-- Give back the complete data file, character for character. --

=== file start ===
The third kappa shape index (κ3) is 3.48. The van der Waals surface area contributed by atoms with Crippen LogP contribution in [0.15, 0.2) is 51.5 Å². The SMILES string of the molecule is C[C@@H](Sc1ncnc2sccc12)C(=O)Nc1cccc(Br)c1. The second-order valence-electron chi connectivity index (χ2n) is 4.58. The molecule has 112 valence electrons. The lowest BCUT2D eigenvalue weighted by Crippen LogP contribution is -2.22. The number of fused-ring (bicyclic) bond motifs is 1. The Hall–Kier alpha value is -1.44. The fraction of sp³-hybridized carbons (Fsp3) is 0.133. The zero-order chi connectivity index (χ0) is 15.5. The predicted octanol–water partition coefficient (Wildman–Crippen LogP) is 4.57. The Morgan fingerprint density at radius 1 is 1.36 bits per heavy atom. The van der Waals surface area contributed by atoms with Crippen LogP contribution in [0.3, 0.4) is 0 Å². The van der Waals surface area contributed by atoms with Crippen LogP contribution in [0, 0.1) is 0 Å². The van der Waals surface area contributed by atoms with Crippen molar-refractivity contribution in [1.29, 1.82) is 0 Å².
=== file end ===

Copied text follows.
The third kappa shape index (κ3) is 3.48. The van der Waals surface area contributed by atoms with Crippen LogP contribution in [0.15, 0.2) is 51.5 Å². The SMILES string of the molecule is C[C@@H](Sc1ncnc2sccc12)C(=O)Nc1cccc(Br)c1. The second-order valence-electron chi connectivity index (χ2n) is 4.58. The molecule has 112 valence electrons. The lowest BCUT2D eigenvalue weighted by Crippen LogP contribution is -2.22. The number of fused-ring (bicyclic) bond motifs is 1. The Hall–Kier alpha value is -1.44. The fraction of sp³-hybridized carbons (Fsp3) is 0.133. The zero-order chi connectivity index (χ0) is 15.5. The predicted octanol–water partition coefficient (Wildman–Crippen LogP) is 4.57. The Morgan fingerprint density at radius 1 is 1.36 bits per heavy atom. The van der Waals surface area contributed by atoms with Crippen LogP contribution in [0.3, 0.4) is 0 Å². The van der Waals surface area contributed by atoms with Crippen LogP contribution in [0, 0.1) is 0 Å². The van der Waals surface area contributed by atoms with Crippen molar-refractivity contribution in [1.29, 1.82) is 0 Å².